There were more than a few moments when I was reading Edgar Pangborn’s The Judgment of Eve that I feared the 1966 book was heading to a lame conclusion.
I was afraid that, like many another science fiction writer, Pangborn would manipulate his story so that his characters would find a future of happiness by living the way humans should live, rather than the way people actually do live.
Robert Heinlein at his most bombastic falls into this trap. He likes the idea of free love so, in some of his novels, he’ll posit future societies where everyone falls into bed with everyone else, and jealousy never rears its ugly head. Forget it.
The year is around 2000. A quarter of a century earlier, a one-day nuclear war had erased major U.S. cities, such as Boston and New York, and transformed the landscape. Plagues that followed killed off much of the population, and many of the survivors were unable to conceive or gave birth to heavily deformed babies.
Grown up in isolation
Eve is 28. She’s grown up in isolation on a farm in what had been upstate New York with her increasingly blind mother and Caleb, a mentally and physically stunted handyman.
Into her world walk a trio of men, loosely travelling together: Kenneth Bellamy, a tall and bookish 30-year-old, hampered by nearsightedness; Ethan Nye, a bear of a man, younger than Bellamy but an accomplished hunter; and 51-year-old Claudius Gardiner, a widely travelled loner with a crippled arm.
Eve — who has never before seen any men except Caleb and, while very young, her short-lived father — is awash with joy, confusion, desire and practicality when suddenly faced with three potential suitors.
Actually, given the depopulated world in which they all live, there’s no “potential” about it. These are suitors, even if not all of them initially think of themselves that way. And Eve finds herself attracted to each.
So, to help her decide, she sends them away for several months, each to follow his own path and to come back with an answer to her question: What is love?
In three succeeding chapters, Pangborn tells the story of each man in turn — the dangers and temptations they face, the discoveries they make about the world in which they are living, and the insights into their own hearts that they achieve.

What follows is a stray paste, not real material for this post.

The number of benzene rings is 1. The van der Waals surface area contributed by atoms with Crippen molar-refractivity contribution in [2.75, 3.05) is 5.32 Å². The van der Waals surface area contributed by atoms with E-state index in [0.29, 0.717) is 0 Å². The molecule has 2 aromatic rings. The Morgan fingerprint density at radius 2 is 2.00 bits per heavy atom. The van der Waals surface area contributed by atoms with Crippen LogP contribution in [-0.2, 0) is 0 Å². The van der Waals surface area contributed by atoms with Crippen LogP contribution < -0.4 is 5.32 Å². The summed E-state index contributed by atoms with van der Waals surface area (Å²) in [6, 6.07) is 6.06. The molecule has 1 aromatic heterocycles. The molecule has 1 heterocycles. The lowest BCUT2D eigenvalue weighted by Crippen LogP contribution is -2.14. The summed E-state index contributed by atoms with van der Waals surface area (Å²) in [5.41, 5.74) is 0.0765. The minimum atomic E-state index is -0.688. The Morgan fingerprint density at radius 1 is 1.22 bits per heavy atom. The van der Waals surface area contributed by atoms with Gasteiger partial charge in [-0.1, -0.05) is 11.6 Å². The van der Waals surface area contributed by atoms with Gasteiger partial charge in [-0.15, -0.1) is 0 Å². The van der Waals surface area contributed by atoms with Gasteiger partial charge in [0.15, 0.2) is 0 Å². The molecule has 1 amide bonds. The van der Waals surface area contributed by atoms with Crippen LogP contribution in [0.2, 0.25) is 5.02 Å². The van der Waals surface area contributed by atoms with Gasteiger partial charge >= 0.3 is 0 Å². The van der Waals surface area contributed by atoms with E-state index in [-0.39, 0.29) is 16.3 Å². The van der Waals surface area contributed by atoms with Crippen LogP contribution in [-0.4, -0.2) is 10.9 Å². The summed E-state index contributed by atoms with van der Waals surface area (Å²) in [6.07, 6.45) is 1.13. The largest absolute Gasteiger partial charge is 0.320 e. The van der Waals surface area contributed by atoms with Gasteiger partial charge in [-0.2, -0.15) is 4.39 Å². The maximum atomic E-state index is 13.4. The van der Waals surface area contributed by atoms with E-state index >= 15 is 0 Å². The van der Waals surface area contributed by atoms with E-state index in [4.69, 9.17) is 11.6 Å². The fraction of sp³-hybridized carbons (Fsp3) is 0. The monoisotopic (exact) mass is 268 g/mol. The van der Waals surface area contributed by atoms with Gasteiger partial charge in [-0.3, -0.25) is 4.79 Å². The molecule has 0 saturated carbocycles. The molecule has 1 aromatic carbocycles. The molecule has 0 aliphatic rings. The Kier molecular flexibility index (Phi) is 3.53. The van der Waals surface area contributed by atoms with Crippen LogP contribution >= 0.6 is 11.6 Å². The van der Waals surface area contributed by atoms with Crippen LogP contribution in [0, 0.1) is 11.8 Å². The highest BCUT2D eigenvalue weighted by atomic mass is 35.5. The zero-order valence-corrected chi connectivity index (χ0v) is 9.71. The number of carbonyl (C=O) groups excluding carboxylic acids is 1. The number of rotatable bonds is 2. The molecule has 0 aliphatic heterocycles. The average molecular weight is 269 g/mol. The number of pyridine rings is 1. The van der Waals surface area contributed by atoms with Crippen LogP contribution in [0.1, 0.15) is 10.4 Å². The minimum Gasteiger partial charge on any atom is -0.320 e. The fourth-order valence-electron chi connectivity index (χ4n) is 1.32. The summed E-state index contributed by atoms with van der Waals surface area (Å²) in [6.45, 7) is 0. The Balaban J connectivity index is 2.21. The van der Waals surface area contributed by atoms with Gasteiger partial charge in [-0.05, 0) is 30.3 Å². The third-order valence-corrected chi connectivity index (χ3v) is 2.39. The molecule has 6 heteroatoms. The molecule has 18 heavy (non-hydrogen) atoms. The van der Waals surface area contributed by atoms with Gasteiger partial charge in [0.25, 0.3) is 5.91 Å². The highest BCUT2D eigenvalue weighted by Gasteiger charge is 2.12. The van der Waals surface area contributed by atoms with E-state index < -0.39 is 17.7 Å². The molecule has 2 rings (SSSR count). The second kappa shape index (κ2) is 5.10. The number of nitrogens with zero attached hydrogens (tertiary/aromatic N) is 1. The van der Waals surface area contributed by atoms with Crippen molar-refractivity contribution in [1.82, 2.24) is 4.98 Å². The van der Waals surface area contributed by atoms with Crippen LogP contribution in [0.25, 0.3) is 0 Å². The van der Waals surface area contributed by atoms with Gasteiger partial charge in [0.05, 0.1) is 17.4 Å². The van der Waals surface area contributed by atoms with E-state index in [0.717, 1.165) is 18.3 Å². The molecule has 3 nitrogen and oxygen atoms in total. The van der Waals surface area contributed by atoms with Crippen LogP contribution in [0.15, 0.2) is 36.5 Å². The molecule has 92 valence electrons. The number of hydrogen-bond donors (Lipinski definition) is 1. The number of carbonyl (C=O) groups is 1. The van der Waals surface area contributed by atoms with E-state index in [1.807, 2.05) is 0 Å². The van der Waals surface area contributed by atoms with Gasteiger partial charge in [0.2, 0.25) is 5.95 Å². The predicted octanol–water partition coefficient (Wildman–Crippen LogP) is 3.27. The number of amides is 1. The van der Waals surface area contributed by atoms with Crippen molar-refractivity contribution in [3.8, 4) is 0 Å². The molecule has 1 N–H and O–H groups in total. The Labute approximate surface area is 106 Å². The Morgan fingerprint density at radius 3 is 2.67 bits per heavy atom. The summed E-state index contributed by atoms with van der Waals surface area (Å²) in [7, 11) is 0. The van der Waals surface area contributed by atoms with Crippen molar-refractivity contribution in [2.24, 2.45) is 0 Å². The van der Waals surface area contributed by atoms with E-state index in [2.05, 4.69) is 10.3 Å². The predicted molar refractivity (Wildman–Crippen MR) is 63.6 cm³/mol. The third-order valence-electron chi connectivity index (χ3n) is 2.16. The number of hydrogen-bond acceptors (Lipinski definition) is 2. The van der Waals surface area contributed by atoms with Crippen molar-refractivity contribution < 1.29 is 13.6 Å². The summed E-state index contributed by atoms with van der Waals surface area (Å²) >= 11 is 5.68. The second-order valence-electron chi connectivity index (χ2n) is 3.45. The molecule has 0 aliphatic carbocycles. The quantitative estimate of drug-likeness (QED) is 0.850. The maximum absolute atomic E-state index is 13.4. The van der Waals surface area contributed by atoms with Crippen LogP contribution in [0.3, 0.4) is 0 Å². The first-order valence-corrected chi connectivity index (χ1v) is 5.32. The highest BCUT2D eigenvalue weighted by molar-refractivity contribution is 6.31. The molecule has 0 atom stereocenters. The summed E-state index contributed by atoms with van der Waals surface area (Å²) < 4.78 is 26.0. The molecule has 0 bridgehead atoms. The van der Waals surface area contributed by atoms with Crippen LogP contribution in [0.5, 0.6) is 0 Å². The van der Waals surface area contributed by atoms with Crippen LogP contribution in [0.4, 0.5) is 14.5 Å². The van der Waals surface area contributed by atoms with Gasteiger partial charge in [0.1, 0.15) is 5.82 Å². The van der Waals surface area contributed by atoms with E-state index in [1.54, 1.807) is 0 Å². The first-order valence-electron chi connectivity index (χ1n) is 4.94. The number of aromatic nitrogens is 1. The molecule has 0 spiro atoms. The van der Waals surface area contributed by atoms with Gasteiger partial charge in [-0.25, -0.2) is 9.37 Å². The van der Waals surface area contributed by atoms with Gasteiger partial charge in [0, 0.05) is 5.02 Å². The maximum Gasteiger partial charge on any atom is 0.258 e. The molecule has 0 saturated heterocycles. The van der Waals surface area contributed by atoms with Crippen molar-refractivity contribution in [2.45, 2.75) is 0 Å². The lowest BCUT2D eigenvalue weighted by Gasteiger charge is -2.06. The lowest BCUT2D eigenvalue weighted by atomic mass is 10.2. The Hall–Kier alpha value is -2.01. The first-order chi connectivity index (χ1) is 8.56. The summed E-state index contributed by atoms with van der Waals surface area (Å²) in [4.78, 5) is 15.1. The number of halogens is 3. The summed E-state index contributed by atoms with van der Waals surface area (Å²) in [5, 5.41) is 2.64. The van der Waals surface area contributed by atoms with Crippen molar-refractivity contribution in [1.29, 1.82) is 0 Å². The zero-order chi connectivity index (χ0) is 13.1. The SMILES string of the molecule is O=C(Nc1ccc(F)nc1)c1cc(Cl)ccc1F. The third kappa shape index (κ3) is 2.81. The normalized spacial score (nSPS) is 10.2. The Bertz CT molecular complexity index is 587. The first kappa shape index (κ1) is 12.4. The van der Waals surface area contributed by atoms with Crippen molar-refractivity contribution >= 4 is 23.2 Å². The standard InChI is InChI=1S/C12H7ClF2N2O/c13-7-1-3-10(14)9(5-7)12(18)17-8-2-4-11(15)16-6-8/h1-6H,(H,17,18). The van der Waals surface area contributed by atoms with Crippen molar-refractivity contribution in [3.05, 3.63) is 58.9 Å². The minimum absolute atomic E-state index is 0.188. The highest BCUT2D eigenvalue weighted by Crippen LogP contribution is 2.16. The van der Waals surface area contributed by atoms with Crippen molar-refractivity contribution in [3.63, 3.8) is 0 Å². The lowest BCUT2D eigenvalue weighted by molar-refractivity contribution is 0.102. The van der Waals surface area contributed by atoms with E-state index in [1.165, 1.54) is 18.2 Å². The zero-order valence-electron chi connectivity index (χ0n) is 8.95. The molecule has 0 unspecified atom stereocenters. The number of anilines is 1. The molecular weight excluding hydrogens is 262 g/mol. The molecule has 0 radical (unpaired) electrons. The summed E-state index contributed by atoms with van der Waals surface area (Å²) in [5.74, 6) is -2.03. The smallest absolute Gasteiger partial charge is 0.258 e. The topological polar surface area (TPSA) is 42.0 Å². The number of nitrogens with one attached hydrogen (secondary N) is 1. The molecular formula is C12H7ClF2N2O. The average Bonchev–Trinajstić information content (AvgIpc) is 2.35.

All this, of course, sounds a lot like a fairy tale or a fable. And Pangborn does a clever thing by positioning his storyteller as a 26th century author, looking back to relate the history of Eve in a clear, naturalistic way and to counter the writers of a century earlier who had turned her story into a kind of fairy tale or fable.
How humans should live?
Here, though, is where my fear came in.
Pangborn writes of the three men in a way that gets the reader to like and cheer for each one. The reader likes Eve, too. So, how will Pangborn bring his story to a close without alienating his reader?
At the reunion and before Eve makes her decision, Grainger, the best educated of the three men, is ruminating about the pre-war times and about “how some clumsy constructions go blundering from age to age — like marriage, trousers, theology…”
Uh-oh, I said to myself. Is Pangborn going to lead Eve into a triple marriage with her suitors because, well, humans should be able to live and share together, especially when the future of the species is at stake?
I’m glad to say he doesn’t. Instead, in an authorial sleight-of-hand, he comes up with an ending that I found surprising and surprisingly satisfying.
That said, I have to acknowledge that the ending is so unexpected, you might not find it as pleasant as I did.
Indeed, I know that it’s more than possible that you’ll have a different reaction. You might even think it is, well, lame.
Patrick T. Reardon